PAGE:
[We use Trello to manage the many examples in Fundamentals of Picking. Even if you’re not interested in the course, here’s how you can use Trello to organize your practice.]
Two weeks ago, we talked about deliberate practice as it’s laid out in Kathy Sierra’s book Badass.
In it, she asks us to imagine having three posters on our wall, one for each skill level:
- Can’t Do,
- Can Do With Effort, and
What she’s really describing here is a variation on Kanban.
Kanban originated in Toyota’s famed lean production method, and is now the go-to method for software development teams.
It looks something like this:
Discrete tasks move from the queue (To Do) into production (Doing) and into the finished pile (Done).
Of course, they’re not limited to three categories:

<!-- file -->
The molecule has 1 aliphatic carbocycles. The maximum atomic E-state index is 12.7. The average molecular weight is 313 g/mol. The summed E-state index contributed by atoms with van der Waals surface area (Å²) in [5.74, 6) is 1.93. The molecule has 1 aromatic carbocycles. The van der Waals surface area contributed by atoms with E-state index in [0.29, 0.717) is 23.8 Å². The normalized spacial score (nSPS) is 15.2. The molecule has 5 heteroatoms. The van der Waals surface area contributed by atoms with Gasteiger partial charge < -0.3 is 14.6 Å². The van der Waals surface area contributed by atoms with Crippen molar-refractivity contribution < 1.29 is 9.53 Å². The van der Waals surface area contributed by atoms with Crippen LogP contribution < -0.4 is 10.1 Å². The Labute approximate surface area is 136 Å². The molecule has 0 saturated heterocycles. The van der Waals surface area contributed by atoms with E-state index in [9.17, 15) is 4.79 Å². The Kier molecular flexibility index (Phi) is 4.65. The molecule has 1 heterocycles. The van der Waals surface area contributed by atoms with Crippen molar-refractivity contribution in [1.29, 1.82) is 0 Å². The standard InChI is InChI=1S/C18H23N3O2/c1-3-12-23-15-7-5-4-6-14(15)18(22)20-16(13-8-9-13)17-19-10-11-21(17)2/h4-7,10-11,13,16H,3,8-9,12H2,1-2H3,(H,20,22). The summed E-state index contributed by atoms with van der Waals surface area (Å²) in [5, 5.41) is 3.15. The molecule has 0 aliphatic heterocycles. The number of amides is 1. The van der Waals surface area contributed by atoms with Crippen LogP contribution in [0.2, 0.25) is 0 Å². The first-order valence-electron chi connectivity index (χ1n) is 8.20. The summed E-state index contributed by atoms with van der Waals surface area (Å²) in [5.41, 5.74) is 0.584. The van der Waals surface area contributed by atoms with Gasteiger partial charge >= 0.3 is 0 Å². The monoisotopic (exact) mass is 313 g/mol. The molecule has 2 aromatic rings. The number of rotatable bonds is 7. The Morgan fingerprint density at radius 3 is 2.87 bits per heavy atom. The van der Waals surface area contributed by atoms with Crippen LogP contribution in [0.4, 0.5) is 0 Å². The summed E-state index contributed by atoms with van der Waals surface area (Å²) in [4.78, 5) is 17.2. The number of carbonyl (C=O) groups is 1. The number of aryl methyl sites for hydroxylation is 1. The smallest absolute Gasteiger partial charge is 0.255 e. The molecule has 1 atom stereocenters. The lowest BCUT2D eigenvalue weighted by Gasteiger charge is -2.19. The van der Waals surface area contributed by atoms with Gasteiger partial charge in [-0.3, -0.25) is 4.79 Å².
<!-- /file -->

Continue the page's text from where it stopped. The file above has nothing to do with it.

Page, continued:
And in an office, they’re usually done on giant white boards with post-it notes:
Remote teams—and nerds like me—use virtual kanban boards.
There are a bunch of them, but the one I like is Trello.
I use it for so so many things.
But how should YOU use Trello?
Here are five ideas.
1. Break a big practice to-do into component parts..
…complete with checklists for each card:
2. You could keep track of your progress in a course or book by trelloing each lesson…
…or even each example, like I do for the Fundamentals of Picking course:
3. You can keep track of what you need to learn for this week’s gig:
[I had country gig on Friday & a wedding on Saturday]
4. You can make individual “boards” for specific projects:
[this is from an Elton John tribute show]
5. Or share a board with your bandmates for songs you’re learning:
[the optimal number of songs to know? however many you have, plus 200!]
Plus it’s easy to add comments, links, charts, & recordings to a card.
[helps things not get lost in the chaos of your inbox]
For me, Trello is a key component to life as a professional musician. If organization & sanity are things you could use a little more of in your life, give it a try.